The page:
It’s good that so much incredible vocal talent has assembled on this album, because that’s what it takes to make some of these lyrics work. As previously mentioned, The Theory of Everything is a concept album, and thus, different vocalists portray different characters in a narrative. Unfortunately, these characters all say exactly what they are feeling at any given moment, with no metaphor or ambiguity. The result will surely turn off many listeners, regardless of how great the music may be. As to whether you will be one of them, it depends on the degree to which you can enjoy stanzas like “Oh no, I can’t believe/You’re falling for this loser/Oh no, I thought you knew/That I am so much cooler” with a detached irony while still enjoying the music legitimately, a practice enjoyed by American fans of European metal for years now (it’s pretty much the only way to enjoy Hammerfall).
The other weakness of this album can be gleaned from how many times I’ve used a synonym for “typical” in this review. Truly, this is as close to a “standard” Ayreon album as we’ve ever seen, a remarkable development from an entity whose output has never before been predictable. Several musical ideas trigger strong deja vu. The title-track’s main riff, for instance, can’t help but recall “Day Two: Isolation” from The Human Equation. “Mirror of Dreams” is a female-fronted folk ditty in much the same fashion as “Valley of the Queens” from Into the Electric Castle. And the sliding, serpentine phrygian riff from “Transformation” sure sounds a lot like the title track from Victims of the Modern Age by Star One, Arjen’s other project. Perhaps the lukewarm reaction to Ayreon’s last album has made Arjen more conservative in his approach. But to long-time Ayreon fans, it may be troubling to see the once-adventurous Arjen slip into the comforting embrace of formula.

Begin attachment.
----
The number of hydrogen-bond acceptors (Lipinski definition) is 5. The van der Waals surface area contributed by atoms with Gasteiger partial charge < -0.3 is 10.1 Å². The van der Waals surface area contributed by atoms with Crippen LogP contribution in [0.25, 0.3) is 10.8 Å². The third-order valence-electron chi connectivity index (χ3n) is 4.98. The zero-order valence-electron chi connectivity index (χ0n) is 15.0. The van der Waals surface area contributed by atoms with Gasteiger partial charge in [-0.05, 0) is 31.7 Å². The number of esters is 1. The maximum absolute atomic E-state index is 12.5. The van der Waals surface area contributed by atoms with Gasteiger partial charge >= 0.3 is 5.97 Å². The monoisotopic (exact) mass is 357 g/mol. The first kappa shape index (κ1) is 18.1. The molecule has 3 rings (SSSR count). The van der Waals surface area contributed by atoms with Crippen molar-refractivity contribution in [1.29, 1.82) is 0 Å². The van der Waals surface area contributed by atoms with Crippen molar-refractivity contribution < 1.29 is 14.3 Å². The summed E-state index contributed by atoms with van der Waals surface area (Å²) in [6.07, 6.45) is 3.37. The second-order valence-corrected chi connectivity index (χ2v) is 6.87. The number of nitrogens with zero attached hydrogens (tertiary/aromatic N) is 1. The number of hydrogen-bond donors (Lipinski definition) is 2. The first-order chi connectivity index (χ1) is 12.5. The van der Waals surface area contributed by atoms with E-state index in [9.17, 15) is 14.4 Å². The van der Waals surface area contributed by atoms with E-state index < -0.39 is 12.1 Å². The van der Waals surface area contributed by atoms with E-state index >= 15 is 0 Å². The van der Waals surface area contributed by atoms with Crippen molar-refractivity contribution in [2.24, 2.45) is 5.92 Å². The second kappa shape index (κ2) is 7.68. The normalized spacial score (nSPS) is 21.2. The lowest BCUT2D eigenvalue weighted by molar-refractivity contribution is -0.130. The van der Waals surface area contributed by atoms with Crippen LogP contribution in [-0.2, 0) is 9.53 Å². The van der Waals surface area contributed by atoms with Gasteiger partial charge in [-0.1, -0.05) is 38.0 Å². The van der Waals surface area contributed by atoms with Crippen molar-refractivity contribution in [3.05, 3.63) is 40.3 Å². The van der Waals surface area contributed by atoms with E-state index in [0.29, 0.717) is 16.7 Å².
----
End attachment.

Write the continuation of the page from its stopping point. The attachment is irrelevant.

However, a predictable Aryeon is still better than the vast majority of prog-metal, or really anything-metal, on the scene today. Just sit back and let Arjen take you through the twists and turns of his insane prog roller-coaster. Much like Yes’ mammoth opus Tales from Topographic Oceans, The Theory of Everything is comprised of 4 lengthy songs over 2 discs, though in this case broken up into 42 bite-sized chunks. In a music business ruled by the mp3 paradigm, Theory is a bold argument for the album format. Putting this stuff on an iPod Shuffle would be confusing as hell. No, this is an album you put in your stereo, sit down, listen to for 89 minutes, and come out the other end a changed man. Now get this album and prog the fuck out.
Ayreon’s The Theory of Everything is out now. You can stream the title track (technically tracks 2 and 11 spliced together) below. If after reading this review, you suspect you and Sir Robert may share similar taste in music, you may want to check out his power-metal band Noble Beast by clicking HERE.
This post was last modified on November 1, 2013, 9:14 am